Five Overlooked Women in History
Today, there are still many battles we are fighting to overcome. And gender equality is still near the top. The sad truth is it took women over 100 years to earn the simple right to vote.
As we look at the world we live in, adversity, discrimination, and inequality live on. But there is hope yet, and many will argue we’ve already come a long way.
With it being Women’s History Month, we found five women from the past who didn’t receive the credit their work deserved or were simply overlooked. We wanted to properly acknowledge them for the significant contributions they’ve made to the world.
As a brilliant physicist, Chien-Shiung Wu was asked by her male colleagues, Tsung-Dao Lee and Chen Ning Yang, to help disprove the law of parity. Wu successfully disproved it by performing experiments with radioactive cobalt.
But you never would have known she played such an important role in science… Lee and Yang won the Nobel Prize for Wu’s work in 1957. Wu was never recognized. This drove her to become an advocate for women in science and a critic of human rights violations in China.
“I wonder whether the tiny atoms and nuclei, or the mathematical symbols, or the DNA molecules have any preference for either masculine or feminine treatment.”
When you think about the first humans who landed on the moon, your mind likely jumps to Neil Armstrong and Buzz Aldrin. But what about the people behind the scenes… those who worked tirelessly to ensure the astronauts’ safe landing?
Margaret Hamilton worked as the lead software engineer for the Apollo mission. She and her team wrote the code and algorithms for the spacecraft’s in-flight software, including instructions for everything from how to run it to how to detect and troubleshoot problems. Hamilton’s work significantly contributed to Apollo 11’s safe moon landing.
You’ve probably heard of the Oscar-winning film Schindler’s List. The film commemorates renowned humanitarian, Oskar Schindler, who saved the lives of 1,300 Jews during World War II. Oskar’s wife, Emilie Schindler, is portrayed as a supportive partner, but in reality, her role far surpassed that.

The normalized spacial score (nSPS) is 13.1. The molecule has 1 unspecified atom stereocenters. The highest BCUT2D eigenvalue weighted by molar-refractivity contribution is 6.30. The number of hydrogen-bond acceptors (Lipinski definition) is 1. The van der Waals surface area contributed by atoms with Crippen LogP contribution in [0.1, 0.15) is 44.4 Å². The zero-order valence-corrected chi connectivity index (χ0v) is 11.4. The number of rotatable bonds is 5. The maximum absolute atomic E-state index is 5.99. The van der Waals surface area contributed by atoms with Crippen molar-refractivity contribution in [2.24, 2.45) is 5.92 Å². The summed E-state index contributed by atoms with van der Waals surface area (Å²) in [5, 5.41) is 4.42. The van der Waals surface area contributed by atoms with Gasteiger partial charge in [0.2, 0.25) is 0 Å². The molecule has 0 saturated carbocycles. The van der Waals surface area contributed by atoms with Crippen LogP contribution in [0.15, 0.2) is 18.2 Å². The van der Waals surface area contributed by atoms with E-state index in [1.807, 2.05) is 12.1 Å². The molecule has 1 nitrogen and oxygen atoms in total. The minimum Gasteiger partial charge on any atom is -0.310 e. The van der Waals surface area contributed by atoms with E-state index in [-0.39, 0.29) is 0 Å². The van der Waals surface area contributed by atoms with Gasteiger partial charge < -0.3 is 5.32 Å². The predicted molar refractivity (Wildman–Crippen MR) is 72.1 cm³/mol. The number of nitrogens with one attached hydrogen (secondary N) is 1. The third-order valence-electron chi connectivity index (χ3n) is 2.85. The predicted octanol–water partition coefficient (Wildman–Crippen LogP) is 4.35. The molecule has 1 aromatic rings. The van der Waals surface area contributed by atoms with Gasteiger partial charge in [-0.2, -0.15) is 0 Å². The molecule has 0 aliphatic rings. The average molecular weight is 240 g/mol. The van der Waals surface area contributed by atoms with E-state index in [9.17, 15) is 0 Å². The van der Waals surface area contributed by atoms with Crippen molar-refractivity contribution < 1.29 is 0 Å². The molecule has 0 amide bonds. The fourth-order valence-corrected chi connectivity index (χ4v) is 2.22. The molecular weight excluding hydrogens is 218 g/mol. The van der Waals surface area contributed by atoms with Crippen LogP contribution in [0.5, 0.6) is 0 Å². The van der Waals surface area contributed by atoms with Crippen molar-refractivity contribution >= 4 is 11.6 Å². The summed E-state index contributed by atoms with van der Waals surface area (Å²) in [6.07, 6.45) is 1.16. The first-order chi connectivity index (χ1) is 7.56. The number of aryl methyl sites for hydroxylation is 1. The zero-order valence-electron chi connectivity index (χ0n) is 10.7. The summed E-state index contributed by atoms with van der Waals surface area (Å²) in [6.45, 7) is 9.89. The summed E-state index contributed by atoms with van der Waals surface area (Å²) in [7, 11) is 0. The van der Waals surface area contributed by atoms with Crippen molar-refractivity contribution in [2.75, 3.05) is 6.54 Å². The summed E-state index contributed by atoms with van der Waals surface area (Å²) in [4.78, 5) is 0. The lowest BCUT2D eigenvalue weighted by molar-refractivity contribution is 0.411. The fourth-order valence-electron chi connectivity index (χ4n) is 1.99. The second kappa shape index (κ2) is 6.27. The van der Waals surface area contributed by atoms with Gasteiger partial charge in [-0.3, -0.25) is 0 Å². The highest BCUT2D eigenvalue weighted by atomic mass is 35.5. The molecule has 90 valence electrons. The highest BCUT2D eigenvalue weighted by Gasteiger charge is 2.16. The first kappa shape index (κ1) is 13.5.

Emilie intercepted a caravan of wagons transporting 250 Jews to a death camp. She convinced the Nazis to release them to work in her husband’s factory. When she got the Jews to the factory, she nursed them back to health even though food was scarce and rations were restricted by the government.
As an African-American, Alice Coachman was forbidden from training at athletic fields with white people. Determined to go to the Olympics and come home with the gold, she had to get creative. She used ropes and sticks for high-jump practice, often training barefoot.
In 1948, her hard work paid off. She became the first black woman to win an Olympic gold medal for the United States at the London Olympics and the first black person to receive an endorsement deal.
“If I had gone to the games and failed, there wouldn’t be anyone to follow in my footsteps. It encouraged the rest of the women to work harder and fight harder.”
Though, to date, the United States hasn’t had a female president, First Lady Edith Wilson essentially ran the country for a year and a half. When her husband, President Woodrow Wilson, suffered a severe stroke in 1919, a tremendous amount of responsibility was added to her plate.
The 25th Amendment hadn’t been passed yet (and wouldn’t be until the 1960s), which means the vice president didn’t step in when the president became partially paralyzed and bedridden. Edith took charge, serving as the gatekeeper for all communications and giving orders on the president’s behalf.
We’re in it together.
We all have a responsibility to watch out for each other… men and women alike. To be each other’s advocates. To give credit where credit is due. To be the change we want to see in the world.
There’s no denying there’s always room for improvement. So let’s learn from history and unite together to strive for a better tomorrow.